smoothing function

a generic smoothing function looks like this: yest = (y1m + y2m)(1/m). i found that if i used y = fre (product of friction factor and reynolds number) and smoothing exponent m = 6, the turbulent contribution to the value of the friction factor started to become significant at around re = 2000. that seems to fit well with the commonly accepted transition value of 2100--2300.

in any case you now have a smooth function without jumps to confuse the spreadsheet iteration tool. (in excel, this tool is called "goal seek;" in 1-2-3, it is called "backsolve," if i remember correctly.) let's review the calculation sequence from last month's column:

calculation sequence:

1. assume a channel velocity.
2. calculate volume flow rate and pressure drop (making sure you havethe smoothed laminar and turbulent correlations for the flow length; don't forget area changes).
3. compare to fan/pump curve, which is pressure drop as a function of volume flow rate. i usually approximate this as a line to avoid interpolation: dpfan = p0 - (p0/q0)q, where p0 and q0 are the shutoff pressure and free-delivery flow rate, respectively. if the curve doesn't look very linear, fit a line to the section of the curve in which you want the system to operate, or curve-fit another more suitable function.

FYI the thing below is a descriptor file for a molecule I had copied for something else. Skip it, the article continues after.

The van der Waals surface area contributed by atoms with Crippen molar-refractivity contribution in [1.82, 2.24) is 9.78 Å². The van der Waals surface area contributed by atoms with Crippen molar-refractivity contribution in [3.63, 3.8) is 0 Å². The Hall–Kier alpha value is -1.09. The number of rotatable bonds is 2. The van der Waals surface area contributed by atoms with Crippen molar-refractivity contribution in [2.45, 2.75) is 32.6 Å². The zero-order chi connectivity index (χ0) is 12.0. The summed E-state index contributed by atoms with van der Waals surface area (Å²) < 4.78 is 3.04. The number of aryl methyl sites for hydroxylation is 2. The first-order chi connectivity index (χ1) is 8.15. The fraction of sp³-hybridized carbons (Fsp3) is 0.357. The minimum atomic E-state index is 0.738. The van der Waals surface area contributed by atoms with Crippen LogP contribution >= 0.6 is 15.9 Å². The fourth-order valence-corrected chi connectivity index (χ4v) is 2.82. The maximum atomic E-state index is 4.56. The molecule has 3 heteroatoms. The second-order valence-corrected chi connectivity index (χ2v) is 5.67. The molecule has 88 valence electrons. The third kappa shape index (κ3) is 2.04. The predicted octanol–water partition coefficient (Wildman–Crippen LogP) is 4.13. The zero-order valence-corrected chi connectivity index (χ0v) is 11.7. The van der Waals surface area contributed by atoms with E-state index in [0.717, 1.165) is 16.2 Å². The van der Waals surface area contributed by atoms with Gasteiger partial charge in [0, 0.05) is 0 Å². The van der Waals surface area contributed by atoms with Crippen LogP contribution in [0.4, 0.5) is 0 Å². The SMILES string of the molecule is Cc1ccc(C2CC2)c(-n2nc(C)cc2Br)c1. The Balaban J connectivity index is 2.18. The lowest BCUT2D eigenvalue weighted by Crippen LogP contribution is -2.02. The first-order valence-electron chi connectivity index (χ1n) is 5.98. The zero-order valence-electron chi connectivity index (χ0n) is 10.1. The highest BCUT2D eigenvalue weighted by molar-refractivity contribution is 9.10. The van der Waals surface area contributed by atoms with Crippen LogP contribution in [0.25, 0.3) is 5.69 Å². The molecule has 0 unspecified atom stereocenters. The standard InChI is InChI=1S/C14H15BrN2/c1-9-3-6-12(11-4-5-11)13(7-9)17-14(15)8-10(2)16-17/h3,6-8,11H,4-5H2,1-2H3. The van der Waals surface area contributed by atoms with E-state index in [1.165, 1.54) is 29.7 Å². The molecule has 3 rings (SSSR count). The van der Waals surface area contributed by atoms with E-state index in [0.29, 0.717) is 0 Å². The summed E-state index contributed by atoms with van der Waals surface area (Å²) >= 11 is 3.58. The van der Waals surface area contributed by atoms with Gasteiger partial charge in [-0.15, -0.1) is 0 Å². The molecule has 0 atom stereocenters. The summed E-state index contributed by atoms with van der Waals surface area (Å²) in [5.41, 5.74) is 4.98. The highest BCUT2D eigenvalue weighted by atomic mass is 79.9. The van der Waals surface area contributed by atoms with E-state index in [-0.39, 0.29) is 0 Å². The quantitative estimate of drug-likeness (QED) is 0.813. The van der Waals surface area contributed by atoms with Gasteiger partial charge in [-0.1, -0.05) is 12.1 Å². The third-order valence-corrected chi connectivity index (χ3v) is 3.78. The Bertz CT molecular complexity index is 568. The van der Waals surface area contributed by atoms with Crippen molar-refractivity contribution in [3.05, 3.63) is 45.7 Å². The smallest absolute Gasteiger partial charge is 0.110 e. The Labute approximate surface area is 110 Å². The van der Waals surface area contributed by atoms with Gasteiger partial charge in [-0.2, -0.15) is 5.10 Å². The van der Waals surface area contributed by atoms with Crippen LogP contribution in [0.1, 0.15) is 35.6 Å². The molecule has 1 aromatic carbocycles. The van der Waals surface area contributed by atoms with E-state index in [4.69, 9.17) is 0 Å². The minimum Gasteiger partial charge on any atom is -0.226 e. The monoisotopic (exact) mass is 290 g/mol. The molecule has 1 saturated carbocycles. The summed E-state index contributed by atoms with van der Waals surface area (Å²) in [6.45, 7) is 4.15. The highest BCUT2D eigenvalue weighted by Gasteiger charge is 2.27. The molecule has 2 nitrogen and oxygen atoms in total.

4. revise velocity and repeat until you land on the curve (iterate). one way to look at this in spreadsheet-coding terms is that the difference between the fan pressure dpfan and the system pressure drop is zero. if you set up a cell that looks at this difference, the iteration tool has a target value of zero in that cell.
5. then do the thermal analysis using the last velocity assumption (and associated volume flow rate).

up to this point, we've covered calculation of pressure drop for both laminar and turbulent flow regimes in rectangular channels; pressure drop for area changes; the recipe for finding the volume flow rate and how to use a smoothing function. in the next column, we'll look at the thermal calculations that depend on the volume flow rate.

references:
guyer, e., 1989, ed., handbook of applied thermal design, mcgraw-hill.
kraus, a., and a. bar-cohen, 1983, thermal analysis and control of electronic equipment, mcgraw-hill.
white, f. m., 1991, heat and mass transfer, addison-wesley.

 dr. catharina biber is senior thermal engineer at infocus corporation where she works with product design teams to solve optical and electronic cooling issues in advanced digital data/video projection systems. she particularly enjoys collaborating with cross-functional team members to address all the aesthetic, manufacturability and regulatory aspects of design needed for a successful product.   previously, she was a technical staff member at wakefield engineering, inc., where she was involved in the design, analysis, and optimization of high performance heat sinks. she has taught seminars on electronics cooling and basic thermal analysis throughout the u.s. and in europe.